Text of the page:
Chart of the week: Emergency admissions for asthma and COPD during Covid-19

Each week we present analysis of data in chart form to illustrate some key issues and invite discussion. How have people with severe forms of common lung diseases like asthma and COPD been affected by the pandemic? Jessica Morris takes a look at emergency admissions for these illnesses over the past year and finds that counterintuitively, emergency admissions have decreased - but the reasons for this are tricky to unpick.

Chart of the week

Published: 07/07/2021

Early in the pandemic, asthma and chronic obstructive pulmonary disease (COPD) – the two most common lung diseases in the UK – were identified as risk factors for serious illness from Covid-19. Patients with severe asthma or COPD were defined as clinically extremely vulnerable and added to the Shielded Patient List, even though a more recent study found their risk of severe Covid to be more modest than previously thought.

Counterintuitively, emergency admissions for these chronic lung conditions fell to a greater extent than for other conditions at the start of the coronavirus pandemic. In April last year, emergency admissions for both asthma and COPD were around 65% lower than in April 2018, compared to a drop of 39% for all diagnoses combined.

After increasing during last summer, emergency admissions for asthma and COPD plummeted again during the second Covid wave in the autumn, while the overall admission rate only dipped slightly. By March this year, overall emergency admissions were higher than in March 2019, but it wasn’t the same story for COPD admissions, which remained a quarter lower than they were previously, while asthma admissions were over a third lower.

Unpicking the reasons for these falls in admissions is complicated. One explanation is that stay-at-home messages and fear of the virus may have deterred patients with asthma and COPD exacerbations from accessing health care. Lockdown measures also led to a reduction in air pollution and transmission of other respiratory viruses including influenza, which are likely to have had a positive effect on patients with asthma and COPD. And changes in clinical coding may have contributed: Covid-19 patients admitted to hospital with asthma or COPD symptoms may not have these recorded as their main diagnosis.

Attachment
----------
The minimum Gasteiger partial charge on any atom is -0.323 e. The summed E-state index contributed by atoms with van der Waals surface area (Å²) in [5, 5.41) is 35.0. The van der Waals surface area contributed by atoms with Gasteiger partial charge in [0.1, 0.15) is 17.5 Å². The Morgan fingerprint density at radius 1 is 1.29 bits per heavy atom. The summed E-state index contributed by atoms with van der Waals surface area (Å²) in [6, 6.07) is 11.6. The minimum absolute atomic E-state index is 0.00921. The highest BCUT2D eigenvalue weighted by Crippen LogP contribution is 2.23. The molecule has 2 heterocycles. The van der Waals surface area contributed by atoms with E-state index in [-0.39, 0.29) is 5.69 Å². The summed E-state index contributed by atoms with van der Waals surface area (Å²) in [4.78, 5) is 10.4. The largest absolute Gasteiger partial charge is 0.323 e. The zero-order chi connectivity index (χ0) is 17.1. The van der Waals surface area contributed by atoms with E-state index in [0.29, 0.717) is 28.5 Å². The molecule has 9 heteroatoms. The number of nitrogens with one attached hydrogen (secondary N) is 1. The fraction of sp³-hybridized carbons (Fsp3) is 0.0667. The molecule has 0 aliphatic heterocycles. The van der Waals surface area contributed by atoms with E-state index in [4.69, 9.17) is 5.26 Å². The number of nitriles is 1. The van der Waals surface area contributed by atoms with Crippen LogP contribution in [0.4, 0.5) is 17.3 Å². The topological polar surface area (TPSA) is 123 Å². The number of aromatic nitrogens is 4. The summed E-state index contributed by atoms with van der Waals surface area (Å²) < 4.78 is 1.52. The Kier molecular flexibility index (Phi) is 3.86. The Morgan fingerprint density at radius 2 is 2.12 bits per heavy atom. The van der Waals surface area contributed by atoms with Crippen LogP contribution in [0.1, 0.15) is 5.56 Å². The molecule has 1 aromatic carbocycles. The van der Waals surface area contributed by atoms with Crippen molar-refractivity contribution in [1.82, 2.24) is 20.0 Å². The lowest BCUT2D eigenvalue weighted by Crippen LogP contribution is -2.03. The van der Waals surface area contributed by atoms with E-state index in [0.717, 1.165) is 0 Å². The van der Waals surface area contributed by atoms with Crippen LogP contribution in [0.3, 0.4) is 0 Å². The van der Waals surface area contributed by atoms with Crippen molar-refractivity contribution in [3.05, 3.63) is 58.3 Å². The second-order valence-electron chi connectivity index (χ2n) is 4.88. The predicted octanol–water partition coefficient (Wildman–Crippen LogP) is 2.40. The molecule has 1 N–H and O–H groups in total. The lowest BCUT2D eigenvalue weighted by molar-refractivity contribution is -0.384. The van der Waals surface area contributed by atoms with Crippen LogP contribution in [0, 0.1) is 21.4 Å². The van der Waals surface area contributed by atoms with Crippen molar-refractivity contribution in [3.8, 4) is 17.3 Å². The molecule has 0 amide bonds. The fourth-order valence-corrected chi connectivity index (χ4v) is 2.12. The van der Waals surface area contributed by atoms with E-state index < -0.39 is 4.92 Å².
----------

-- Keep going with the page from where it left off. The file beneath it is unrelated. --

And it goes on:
Tracking trends in emergency admissions for asthma and COPD will be important this winter, especially with reports of flu possibly being a bigger problem than Covid-19 by the end of the year. This may result in an influx of admissions for patients with worsening asthma and COPD symptoms, which could put significant pressure on emergency departments.


Data notes

This chart uses data from Hospital Episode Statistics (HES) Admitted Patient Care dataset and NHS England. The HES indicators for asthma and COPD emergency admissions were calculated according to NHS Digital’s Ambulatory Care Sensitive Conditions specifications.

This included Finished Consultant Episodes where admission method was ‘emergency’.

International Classification of Diseases (ICD) 10 codes were used to identify each condition.


  • J45 (Asthma) and J46 (Status asthmaticus)
  • Principal diagnosis only

Chronic obstructive pulmonary disease

  • J41 (Simple and mucopurulent chronic bronchitis), J42 (Unspecified chronic bronchitis), J43 (emphysema), J44 (Other chronic obstructive pulmonary disease), J47 (Bronchiectasis) – Principal diagnosis only
  • J20 (Acute bronchitis) – only if there is a secondary diagnosis of J41, J42, J43, J44, J47